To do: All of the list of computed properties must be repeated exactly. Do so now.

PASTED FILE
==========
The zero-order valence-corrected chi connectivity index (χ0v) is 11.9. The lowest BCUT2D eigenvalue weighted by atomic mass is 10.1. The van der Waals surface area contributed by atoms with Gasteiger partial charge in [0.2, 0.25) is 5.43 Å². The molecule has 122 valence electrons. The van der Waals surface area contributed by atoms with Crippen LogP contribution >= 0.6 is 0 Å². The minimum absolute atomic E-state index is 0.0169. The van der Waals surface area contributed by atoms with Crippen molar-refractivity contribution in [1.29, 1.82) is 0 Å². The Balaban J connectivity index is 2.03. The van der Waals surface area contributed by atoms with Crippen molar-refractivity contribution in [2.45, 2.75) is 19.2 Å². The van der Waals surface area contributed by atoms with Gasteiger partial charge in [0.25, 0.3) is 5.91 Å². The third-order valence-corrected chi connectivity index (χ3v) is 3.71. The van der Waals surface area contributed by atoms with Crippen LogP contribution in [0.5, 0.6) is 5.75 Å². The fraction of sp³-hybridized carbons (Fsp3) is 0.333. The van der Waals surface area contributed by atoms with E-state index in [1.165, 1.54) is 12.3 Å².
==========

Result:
The zero-order valence-corrected chi connectivity index (χ0v) is 11.9. The lowest BCUT2D eigenvalue weighted by atomic mass is 10.1. The van der Waals surface area contributed by atoms with Gasteiger partial charge in [0.2, 0.25) is 5.43 Å². The molecule has 122 valence electrons. The van der Waals surface area contributed by atoms with Crippen LogP contribution >= 0.6 is 0 Å². The minimum absolute atomic E-state index is 0.0169. The van der Waals surface area contributed by atoms with Crippen molar-refractivity contribution in [1.29, 1.82) is 0 Å². The Balaban J connectivity index is 2.03. The van der Waals surface area contributed by atoms with Crippen molar-refractivity contribution in [2.45, 2.75) is 19.2 Å². The van der Waals surface area contributed by atoms with Gasteiger partial charge in [0.25, 0.3) is 5.91 Å². The third-order valence-corrected chi connectivity index (χ3v) is 3.71. The van der Waals surface area contributed by atoms with Crippen LogP contribution in [0.5, 0.6) is 5.75 Å². The fraction of sp³-hybridized carbons (Fsp3) is 0.333. The van der Waals surface area contributed by atoms with E-state index in [1.165, 1.54) is 12.3 Å².